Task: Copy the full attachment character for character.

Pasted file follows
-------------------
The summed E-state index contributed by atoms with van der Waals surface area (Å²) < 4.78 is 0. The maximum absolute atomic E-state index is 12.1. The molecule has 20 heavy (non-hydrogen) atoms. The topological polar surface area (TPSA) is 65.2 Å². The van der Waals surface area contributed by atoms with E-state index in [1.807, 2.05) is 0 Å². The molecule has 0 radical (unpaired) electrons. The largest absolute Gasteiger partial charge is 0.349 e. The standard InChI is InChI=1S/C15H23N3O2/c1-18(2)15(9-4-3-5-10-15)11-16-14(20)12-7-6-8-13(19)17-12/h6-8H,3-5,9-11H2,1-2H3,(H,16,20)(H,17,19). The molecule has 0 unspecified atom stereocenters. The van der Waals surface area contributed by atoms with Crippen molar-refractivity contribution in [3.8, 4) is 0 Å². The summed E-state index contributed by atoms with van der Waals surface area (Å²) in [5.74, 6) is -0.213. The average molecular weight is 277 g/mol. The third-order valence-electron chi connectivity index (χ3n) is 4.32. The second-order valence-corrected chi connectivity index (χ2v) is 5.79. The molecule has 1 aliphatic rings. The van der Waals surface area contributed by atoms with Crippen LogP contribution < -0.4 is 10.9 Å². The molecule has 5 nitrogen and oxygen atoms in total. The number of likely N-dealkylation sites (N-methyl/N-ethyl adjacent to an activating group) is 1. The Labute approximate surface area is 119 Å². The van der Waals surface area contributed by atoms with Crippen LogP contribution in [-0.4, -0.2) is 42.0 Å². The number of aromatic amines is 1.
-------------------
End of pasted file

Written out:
The summed E-state index contributed by atoms with van der Waals surface area (Å²) < 4.78 is 0. The maximum absolute atomic E-state index is 12.1. The molecule has 20 heavy (non-hydrogen) atoms. The topological polar surface area (TPSA) is 65.2 Å². The van der Waals surface area contributed by atoms with E-state index in [1.807, 2.05) is 0 Å². The molecule has 0 radical (unpaired) electrons. The largest absolute Gasteiger partial charge is 0.349 e. The standard InChI is InChI=1S/C15H23N3O2/c1-18(2)15(9-4-3-5-10-15)11-16-14(20)12-7-6-8-13(19)17-12/h6-8H,3-5,9-11H2,1-2H3,(H,16,20)(H,17,19). The molecule has 0 unspecified atom stereocenters. The van der Waals surface area contributed by atoms with Crippen molar-refractivity contribution in [3.8, 4) is 0 Å². The summed E-state index contributed by atoms with van der Waals surface area (Å²) in [5.74, 6) is -0.213. The average molecular weight is 277 g/mol. The third-order valence-electron chi connectivity index (χ3n) is 4.32. The second-order valence-corrected chi connectivity index (χ2v) is 5.79. The molecule has 1 aliphatic rings. The van der Waals surface area contributed by atoms with Crippen LogP contribution < -0.4 is 10.9 Å². The molecule has 5 nitrogen and oxygen atoms in total. The number of likely N-dealkylation sites (N-methyl/N-ethyl adjacent to an activating group) is 1. The Labute approximate surface area is 119 Å². The van der Waals surface area contributed by atoms with Crippen LogP contribution in [-0.4, -0.2) is 42.0 Å². The number of aromatic amines is 1.